Let’s face it – funerals are the parties no one wants to plan. And most people only interact with funeral directors at funerals when they are appropriately solicitous, supportive and somber.
Because so many people avoid discussing death, few realize funeral directors are some of the kindest, funniest people you will ever meet.
If you were simply chatting with a funeral director over a cup of coffee or a glass of wine, what would he or she want you to know? A few of my friends in the funeral profession offer you these words of wisdom.
Amy Cunningham, Funeral Director at Fitting Tribute Funeral Services in Brooklyn, NY says, “You and the funeral director can actually speak together about what constitutes a ‘good’ funeral. This will bond you. You will get a better connection and a better service by having this talk. Describe the deceased… what colors they liked, what hobbies, what foods and more. Let the deceased be known. Spill the beans please.”
She adds, “Ask the funeral director what his/her favorite service has been. What funerals has the firm supervised that the team feels super proud of? What made those services great? By the way, the best services aren’t necessarily the funerals that cost a lot of money. Be sure you’re talking about the great services, not just the fancy ones.”
Joe Pray, Funeral Director at Pray Funeral Home in Charlotte, MI, known for its innovations in memorial personalization and pursuit of excellence, says, “Most of the things I wish people knew was that we are here to tell the life story, not just dispose of the deceased. I always hope we can educate the public on the importance of telling the individual’s story. When we develop a meaningful service that brings forth waves of laughter and gentle tears, we receive the most enthusiastic reviews.”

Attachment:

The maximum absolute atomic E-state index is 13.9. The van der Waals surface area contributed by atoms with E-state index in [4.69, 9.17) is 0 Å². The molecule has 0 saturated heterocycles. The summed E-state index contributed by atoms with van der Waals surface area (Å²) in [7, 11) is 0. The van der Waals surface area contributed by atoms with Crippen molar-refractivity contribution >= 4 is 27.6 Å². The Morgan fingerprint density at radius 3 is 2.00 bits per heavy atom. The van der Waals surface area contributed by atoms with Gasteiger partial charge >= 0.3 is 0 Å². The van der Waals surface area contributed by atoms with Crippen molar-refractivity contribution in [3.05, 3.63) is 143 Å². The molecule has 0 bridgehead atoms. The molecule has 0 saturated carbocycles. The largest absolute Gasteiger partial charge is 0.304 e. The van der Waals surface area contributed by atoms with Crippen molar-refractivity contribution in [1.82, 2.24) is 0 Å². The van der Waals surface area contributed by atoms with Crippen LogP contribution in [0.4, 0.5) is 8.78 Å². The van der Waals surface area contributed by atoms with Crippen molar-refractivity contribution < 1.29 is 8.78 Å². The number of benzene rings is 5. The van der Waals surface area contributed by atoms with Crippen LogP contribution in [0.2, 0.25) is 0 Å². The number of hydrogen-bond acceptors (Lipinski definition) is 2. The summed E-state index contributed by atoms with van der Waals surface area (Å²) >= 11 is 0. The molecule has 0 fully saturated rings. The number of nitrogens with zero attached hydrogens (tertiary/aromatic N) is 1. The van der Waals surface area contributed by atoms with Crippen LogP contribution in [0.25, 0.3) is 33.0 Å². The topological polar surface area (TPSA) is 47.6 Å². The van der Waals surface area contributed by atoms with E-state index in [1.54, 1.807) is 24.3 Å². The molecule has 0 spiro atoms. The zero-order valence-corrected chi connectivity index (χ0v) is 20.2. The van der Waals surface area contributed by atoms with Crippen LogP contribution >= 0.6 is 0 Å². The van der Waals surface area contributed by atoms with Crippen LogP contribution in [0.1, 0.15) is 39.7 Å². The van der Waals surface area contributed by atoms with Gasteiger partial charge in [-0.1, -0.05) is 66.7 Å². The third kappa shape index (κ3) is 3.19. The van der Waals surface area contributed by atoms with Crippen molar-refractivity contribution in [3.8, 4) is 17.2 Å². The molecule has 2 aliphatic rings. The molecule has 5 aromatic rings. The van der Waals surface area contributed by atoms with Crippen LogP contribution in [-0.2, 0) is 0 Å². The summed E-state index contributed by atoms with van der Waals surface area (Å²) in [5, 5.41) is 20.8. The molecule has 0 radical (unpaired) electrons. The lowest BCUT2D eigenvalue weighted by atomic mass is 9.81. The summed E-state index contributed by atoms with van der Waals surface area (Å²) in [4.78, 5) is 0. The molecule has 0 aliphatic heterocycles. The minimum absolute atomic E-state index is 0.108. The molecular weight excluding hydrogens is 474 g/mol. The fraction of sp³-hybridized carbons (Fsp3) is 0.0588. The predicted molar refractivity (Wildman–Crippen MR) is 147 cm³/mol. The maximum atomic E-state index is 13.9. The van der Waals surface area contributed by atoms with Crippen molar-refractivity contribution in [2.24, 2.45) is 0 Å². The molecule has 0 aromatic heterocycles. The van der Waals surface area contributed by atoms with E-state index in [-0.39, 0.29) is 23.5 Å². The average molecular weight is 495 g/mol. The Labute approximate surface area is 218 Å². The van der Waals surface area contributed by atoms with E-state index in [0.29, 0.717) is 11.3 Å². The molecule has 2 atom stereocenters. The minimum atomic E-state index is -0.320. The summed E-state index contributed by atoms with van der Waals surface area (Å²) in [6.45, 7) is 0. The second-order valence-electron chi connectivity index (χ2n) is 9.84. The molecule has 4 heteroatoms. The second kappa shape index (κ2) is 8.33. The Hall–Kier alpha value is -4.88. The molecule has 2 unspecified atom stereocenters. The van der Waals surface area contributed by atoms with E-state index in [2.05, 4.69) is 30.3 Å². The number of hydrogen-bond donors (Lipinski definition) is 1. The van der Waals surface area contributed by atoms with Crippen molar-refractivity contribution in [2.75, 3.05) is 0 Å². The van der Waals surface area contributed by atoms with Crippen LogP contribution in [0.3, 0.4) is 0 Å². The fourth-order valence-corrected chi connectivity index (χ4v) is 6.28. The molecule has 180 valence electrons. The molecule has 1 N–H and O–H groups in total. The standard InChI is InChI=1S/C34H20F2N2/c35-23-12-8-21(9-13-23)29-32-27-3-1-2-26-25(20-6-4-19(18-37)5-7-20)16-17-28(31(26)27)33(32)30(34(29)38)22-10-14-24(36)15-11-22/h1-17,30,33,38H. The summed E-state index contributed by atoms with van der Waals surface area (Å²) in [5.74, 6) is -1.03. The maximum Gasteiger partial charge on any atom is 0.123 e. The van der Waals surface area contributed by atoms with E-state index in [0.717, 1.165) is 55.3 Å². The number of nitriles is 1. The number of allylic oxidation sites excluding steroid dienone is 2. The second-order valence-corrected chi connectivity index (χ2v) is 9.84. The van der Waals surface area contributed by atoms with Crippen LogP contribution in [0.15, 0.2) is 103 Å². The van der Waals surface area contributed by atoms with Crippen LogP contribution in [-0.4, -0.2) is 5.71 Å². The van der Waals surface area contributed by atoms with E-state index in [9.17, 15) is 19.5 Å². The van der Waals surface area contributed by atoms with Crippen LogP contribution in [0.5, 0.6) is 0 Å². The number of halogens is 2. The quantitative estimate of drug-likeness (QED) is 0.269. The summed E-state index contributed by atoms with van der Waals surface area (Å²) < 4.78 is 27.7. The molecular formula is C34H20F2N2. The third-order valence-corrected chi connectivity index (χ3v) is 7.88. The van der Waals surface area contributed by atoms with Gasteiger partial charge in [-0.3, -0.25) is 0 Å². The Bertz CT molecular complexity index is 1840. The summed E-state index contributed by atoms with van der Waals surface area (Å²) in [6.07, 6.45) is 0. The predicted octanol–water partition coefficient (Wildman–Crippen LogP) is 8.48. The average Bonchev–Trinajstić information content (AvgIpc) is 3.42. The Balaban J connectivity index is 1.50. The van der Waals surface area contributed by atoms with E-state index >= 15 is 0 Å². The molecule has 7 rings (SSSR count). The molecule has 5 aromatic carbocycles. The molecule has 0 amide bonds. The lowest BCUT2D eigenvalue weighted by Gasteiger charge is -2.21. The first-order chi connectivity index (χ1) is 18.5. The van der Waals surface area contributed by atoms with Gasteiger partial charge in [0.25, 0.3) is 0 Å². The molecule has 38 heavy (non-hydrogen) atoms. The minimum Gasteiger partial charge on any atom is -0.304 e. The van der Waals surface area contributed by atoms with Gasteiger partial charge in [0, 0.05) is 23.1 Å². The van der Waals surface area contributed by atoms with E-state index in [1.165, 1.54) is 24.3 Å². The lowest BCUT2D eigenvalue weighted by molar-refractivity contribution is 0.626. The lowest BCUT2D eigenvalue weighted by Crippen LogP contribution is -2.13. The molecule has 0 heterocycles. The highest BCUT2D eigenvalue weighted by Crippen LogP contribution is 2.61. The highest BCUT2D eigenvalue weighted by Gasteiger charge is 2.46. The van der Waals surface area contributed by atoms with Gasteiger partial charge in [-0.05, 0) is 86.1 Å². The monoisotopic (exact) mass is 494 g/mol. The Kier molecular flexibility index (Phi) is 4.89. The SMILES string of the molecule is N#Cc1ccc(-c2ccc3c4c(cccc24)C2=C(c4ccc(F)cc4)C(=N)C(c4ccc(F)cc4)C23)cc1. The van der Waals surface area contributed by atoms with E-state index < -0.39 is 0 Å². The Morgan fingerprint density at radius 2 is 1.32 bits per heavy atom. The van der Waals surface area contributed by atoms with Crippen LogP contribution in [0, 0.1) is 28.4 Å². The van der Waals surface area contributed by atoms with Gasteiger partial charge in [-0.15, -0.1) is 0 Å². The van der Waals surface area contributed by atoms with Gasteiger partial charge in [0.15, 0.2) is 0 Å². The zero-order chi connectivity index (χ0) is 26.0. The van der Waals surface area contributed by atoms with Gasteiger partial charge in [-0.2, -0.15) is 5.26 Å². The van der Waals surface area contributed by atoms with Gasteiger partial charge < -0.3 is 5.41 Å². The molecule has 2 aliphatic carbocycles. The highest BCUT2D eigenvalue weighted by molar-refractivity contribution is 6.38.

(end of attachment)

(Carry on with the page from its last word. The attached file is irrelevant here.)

With the growing use of cremation, you may not think about the importance of a ceremony to say goodbye.
Jamie Sarche, Director of Pre-Arranged Funeral Planning at Feldman Mortuary in Denver, CO, says, “‘Easier’ isn’t necessarily better. When it comes to grieving, the path of least resistance – just getting rid of the body – might seem like the best path. However, without a communal event to mourn the person, people often feel incomplete. People don’t really know what they need until they don’t have it.”
Amy Cunningham adds, “You really should consider coming to the crematory for a short farewell to the closed cremation casket. It’s worth it. You’ll be more or less delighted, even at such a sad time, that you went the extra mile to accompany your loved one. You don’t need to witness the casket’s entry into the retort, but you may.”
Jodi Clock, Director of Advance Funeral Planning and Transitional Care at Clock Funeral Home based in Muskegon, MI, cautions people to shop around, particularly if you are making at-need arrangements. “Not all funeral homes are equally ethical,” she says. “Buyer beware. Whichever funeral home you go with, do your research.”
Syd Waldman, Certified Funeral Service Practitioner and Owner of Waldman Funeral Care in Houston, TX says, “I tell my families to be sure there is at least one financial account that is titled with both spouses’ names and rights of survivorship, and it has money in it. If this is a pre-need arrangement, with both spouses still alive, I try to get all the documents in my hand ahead of time, such as the DD214 (proof of veterans’ service), Power of Attorney, Agent for Disposition, Hebrew names, photo for obituary and service folder, parents’ names, places of birth and other information that might become ‘lost’ at time of death.”